The newest and largest of the three major credit bureaus, Experian has been in business since 1996. The company offers competitively priced triple-bureau FICO credit reports in addition to triple-bureau credit monitoring. You can also order credit reports from Experian on an as-needed basis. Although its free service only actively monitors one of the three credit reports, paid subscriptions to its credit monitoring and identity theft services include a number of bonus features and functionalities including identity theft monitoring and alerts, dark web surveillance, credit file locking, and fraud resolution.
Members of Experian Credit tracker enjoy unmatched access and insight into their Experian credit report. With the option of being able to refresh their Experian credit report as often as once per day, customers that are at especially high risk of identity theft are able to catch changes to their report the moment they happen. It is worth noting that the daily updates to this credit report also include a daily update to their FICO score based on that report.
In addition to providing users with full access to their Experian credit report and score each day, Experian also provides automated monitoring and alerts to users (via email or through the mobile app) of any suspicious or major changes to their report, such as new accounts being opened, inquiries, or changes of address.
Experian is the only credit bureau to include true FICO scores as part of its standard purchase options; the other two bureaus either don't appear to offer it or charge extra to see it. Additionally, Experian provides a fairly comprehensive list of credit factors that are influencing your score, helping you to know what to do in order to improve it.
In addition to its core credit monitoring functionality, Experian also includes a robust credit education center with their membership, which our review team found to include a wide range of up-to-date, authoritative and accurate consumer credit information. It's a great resource for newcomers and credit monitoring veterans alike who are seeking to better understand their credit health and the many factors affecting it.
Additionally, a credit score simulator is included as part of the subscription. Simulators allow customers to see how different financial decisions might potentially impact their credit score, like filing for bankruptcy or paying down credit card balances, taking out a car loan, and more. Because this simulator is powered by FICO, the predictions are as accurate as can be expected from tools like this.
Experian's mobile app for iPhone and Android has earned high praise for its ease-of-use and polished design, with solid ratings on both the Apple and Android app stores. It's ease of use, stability, bug-free experience, and attractive design is noteworthy. We especially liked the integrated video tutorials included with the app that helps users to understand how to use it in order to do everything from disputing an inaccurate item on their credit report to tracking their score over time.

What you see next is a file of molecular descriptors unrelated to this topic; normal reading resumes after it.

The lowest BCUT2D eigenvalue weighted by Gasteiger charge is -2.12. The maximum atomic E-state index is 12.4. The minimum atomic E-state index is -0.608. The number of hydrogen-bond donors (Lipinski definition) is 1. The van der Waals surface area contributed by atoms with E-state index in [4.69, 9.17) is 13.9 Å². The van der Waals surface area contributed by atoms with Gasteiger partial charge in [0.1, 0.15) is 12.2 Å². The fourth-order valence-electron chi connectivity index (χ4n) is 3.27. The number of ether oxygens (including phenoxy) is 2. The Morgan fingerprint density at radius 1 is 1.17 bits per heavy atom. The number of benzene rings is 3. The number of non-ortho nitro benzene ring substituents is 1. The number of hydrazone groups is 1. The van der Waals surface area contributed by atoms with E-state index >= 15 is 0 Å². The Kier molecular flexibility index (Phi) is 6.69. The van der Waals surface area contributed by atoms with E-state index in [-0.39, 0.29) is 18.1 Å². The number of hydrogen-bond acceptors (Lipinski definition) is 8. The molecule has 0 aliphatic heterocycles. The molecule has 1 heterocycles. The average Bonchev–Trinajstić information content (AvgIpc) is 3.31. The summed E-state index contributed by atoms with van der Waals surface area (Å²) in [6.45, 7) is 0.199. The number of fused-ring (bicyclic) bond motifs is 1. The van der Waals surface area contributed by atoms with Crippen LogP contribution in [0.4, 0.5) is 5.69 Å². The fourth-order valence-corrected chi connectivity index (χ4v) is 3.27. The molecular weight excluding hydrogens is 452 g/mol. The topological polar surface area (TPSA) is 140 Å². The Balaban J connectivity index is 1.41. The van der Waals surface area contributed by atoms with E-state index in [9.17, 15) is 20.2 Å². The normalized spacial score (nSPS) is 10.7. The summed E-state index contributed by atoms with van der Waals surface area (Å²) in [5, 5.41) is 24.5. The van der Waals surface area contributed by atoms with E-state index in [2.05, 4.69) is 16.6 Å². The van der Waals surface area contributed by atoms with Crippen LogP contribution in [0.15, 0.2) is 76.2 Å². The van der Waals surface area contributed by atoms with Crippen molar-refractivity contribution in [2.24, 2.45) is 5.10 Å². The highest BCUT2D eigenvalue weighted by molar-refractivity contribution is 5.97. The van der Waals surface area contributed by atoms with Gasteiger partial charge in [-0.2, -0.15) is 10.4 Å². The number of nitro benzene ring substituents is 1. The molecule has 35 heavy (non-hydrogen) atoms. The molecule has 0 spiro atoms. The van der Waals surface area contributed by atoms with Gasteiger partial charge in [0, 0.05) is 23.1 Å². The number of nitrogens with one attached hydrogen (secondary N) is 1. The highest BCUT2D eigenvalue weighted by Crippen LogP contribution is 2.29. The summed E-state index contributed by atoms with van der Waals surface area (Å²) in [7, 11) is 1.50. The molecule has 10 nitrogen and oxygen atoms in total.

We have seen numerous complaints about the trial offered by Experian where the customer was unaware of the full cost of the service after the trial, they didn't get the full seven days of monitoring, or they had difficulty canceling the service. Depending on where you sign up for the service, the trial length varies. On its main website, Experian offers users a full month of access for $4.99, after which it costs $24.99 per month. Either way, we advise customers to give themselves plenty of time to call in and cancel before the bill comes due in order to allow time for any unexpected cancellation difficulties.
Subscribers to Experian may be disappointed to find that the free service doesn't give them unlimited access to credit reports and scores from the other two major credit bureaus, Equifax and TransUnion. If a customer wants to view either of these reports, they will need to pay an additional fee to pull them. For those who are looking for a way to regularly monitor all three credit bureau reports semi-regularly, this cost will add up.
Experian data breaches have occurred as recently as 2017. This breach had nothing to do with its credit monitoring customers, but it reflects poorly on Experian's ability to guard consumer information in general. Experian has also dealt with some legal issues surrounding claims of unsecured customer information and credit report inaccuracy. While these lawsuits were against the credit bureau in general, rather than anything specific with the credit tracking services it offers, security failures of companies that provide ID theft protection are extremely troubling. Unfortunately, all three major bureaus have been hit with lawsuits in recent years.
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